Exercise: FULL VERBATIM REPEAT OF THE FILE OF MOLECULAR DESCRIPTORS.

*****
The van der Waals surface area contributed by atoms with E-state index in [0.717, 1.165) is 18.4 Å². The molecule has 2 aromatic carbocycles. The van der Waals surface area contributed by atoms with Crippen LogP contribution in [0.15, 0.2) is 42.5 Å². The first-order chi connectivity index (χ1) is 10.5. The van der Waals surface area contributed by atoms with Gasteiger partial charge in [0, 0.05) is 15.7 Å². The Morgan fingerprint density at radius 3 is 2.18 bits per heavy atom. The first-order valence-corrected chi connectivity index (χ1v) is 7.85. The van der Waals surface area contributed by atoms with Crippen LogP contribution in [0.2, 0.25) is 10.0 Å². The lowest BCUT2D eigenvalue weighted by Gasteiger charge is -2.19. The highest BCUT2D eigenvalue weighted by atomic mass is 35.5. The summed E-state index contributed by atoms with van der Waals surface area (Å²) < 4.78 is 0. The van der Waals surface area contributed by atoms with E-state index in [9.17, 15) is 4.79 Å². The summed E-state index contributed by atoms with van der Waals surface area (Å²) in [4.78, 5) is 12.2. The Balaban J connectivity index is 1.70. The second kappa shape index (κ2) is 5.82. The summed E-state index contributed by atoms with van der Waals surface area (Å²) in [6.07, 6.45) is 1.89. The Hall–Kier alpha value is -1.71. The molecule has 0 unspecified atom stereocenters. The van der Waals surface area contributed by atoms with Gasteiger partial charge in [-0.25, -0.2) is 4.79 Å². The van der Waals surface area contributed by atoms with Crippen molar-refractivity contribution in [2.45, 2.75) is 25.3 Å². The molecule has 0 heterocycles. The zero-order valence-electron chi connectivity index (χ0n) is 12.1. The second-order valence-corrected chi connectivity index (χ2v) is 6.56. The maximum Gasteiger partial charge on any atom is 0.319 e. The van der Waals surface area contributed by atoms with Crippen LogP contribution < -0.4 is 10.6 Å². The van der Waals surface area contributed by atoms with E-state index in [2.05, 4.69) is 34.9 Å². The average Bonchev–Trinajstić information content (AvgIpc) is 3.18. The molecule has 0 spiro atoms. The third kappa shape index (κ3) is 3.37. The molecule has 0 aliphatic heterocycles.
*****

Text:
The van der Waals surface area contributed by atoms with E-state index in [0.717, 1.165) is 18.4 Å². The molecule has 2 aromatic carbocycles. The van der Waals surface area contributed by atoms with Crippen LogP contribution in [0.15, 0.2) is 42.5 Å². The first-order chi connectivity index (χ1) is 10.5. The van der Waals surface area contributed by atoms with Gasteiger partial charge in [0, 0.05) is 15.7 Å². The Morgan fingerprint density at radius 3 is 2.18 bits per heavy atom. The first-order valence-corrected chi connectivity index (χ1v) is 7.85. The van der Waals surface area contributed by atoms with Crippen LogP contribution in [0.2, 0.25) is 10.0 Å². The lowest BCUT2D eigenvalue weighted by Gasteiger charge is -2.19. The highest BCUT2D eigenvalue weighted by atomic mass is 35.5. The summed E-state index contributed by atoms with van der Waals surface area (Å²) < 4.78 is 0. The van der Waals surface area contributed by atoms with E-state index in [9.17, 15) is 4.79 Å². The summed E-state index contributed by atoms with van der Waals surface area (Å²) in [4.78, 5) is 12.2. The Balaban J connectivity index is 1.70. The second kappa shape index (κ2) is 5.82. The summed E-state index contributed by atoms with van der Waals surface area (Å²) in [6.07, 6.45) is 1.89. The Hall–Kier alpha value is -1.71. The molecule has 0 unspecified atom stereocenters. The van der Waals surface area contributed by atoms with Gasteiger partial charge in [-0.25, -0.2) is 4.79 Å². The van der Waals surface area contributed by atoms with Crippen molar-refractivity contribution in [2.45, 2.75) is 25.3 Å². The molecule has 0 heterocycles. The zero-order valence-electron chi connectivity index (χ0n) is 12.1. The second-order valence-corrected chi connectivity index (χ2v) is 6.56. The maximum Gasteiger partial charge on any atom is 0.319 e. The van der Waals surface area contributed by atoms with Crippen LogP contribution < -0.4 is 10.6 Å². The van der Waals surface area contributed by atoms with E-state index in [2.05, 4.69) is 34.9 Å². The average Bonchev–Trinajstić information content (AvgIpc) is 3.18. The molecule has 0 spiro atoms. The third kappa shape index (κ3) is 3.37. The molecule has 0 aliphatic heterocycles.